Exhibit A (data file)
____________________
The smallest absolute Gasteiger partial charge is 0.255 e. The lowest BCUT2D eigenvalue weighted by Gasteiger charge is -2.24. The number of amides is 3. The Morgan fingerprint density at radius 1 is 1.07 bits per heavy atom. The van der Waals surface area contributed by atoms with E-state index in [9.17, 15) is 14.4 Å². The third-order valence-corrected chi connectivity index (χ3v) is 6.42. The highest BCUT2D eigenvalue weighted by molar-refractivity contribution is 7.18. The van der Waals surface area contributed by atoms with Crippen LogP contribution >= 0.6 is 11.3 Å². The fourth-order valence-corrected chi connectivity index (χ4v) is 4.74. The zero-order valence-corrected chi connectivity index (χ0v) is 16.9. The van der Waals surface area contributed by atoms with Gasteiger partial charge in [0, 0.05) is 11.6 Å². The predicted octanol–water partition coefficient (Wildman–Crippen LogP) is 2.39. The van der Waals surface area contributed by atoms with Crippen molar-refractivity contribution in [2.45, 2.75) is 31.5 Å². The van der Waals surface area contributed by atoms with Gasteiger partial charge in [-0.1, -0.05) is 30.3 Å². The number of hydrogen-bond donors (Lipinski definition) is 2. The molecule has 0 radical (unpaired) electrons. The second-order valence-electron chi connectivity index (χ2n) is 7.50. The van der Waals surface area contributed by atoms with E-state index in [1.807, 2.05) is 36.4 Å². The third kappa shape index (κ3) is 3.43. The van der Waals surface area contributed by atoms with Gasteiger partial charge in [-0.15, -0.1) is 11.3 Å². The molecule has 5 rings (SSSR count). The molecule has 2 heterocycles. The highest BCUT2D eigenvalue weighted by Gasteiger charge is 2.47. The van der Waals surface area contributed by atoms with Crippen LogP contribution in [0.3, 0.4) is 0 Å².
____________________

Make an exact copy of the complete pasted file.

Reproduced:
The smallest absolute Gasteiger partial charge is 0.255 e. The lowest BCUT2D eigenvalue weighted by Gasteiger charge is -2.24. The number of amides is 3. The Morgan fingerprint density at radius 1 is 1.07 bits per heavy atom. The van der Waals surface area contributed by atoms with E-state index in [9.17, 15) is 14.4 Å². The third-order valence-corrected chi connectivity index (χ3v) is 6.42. The highest BCUT2D eigenvalue weighted by molar-refractivity contribution is 7.18. The van der Waals surface area contributed by atoms with Crippen LogP contribution >= 0.6 is 11.3 Å². The fourth-order valence-corrected chi connectivity index (χ4v) is 4.74. The zero-order valence-corrected chi connectivity index (χ0v) is 16.9. The van der Waals surface area contributed by atoms with Gasteiger partial charge in [0, 0.05) is 11.6 Å². The predicted octanol–water partition coefficient (Wildman–Crippen LogP) is 2.39. The van der Waals surface area contributed by atoms with Crippen molar-refractivity contribution in [2.45, 2.75) is 31.5 Å². The van der Waals surface area contributed by atoms with Gasteiger partial charge in [-0.1, -0.05) is 30.3 Å². The number of hydrogen-bond donors (Lipinski definition) is 2. The molecule has 0 radical (unpaired) electrons. The second-order valence-electron chi connectivity index (χ2n) is 7.50. The van der Waals surface area contributed by atoms with E-state index in [1.807, 2.05) is 36.4 Å². The third kappa shape index (κ3) is 3.43. The van der Waals surface area contributed by atoms with Gasteiger partial charge in [-0.15, -0.1) is 11.3 Å². The molecule has 5 rings (SSSR count). The molecule has 2 heterocycles. The highest BCUT2D eigenvalue weighted by Gasteiger charge is 2.47. The van der Waals surface area contributed by atoms with Crippen LogP contribution in [0.3, 0.4) is 0 Å².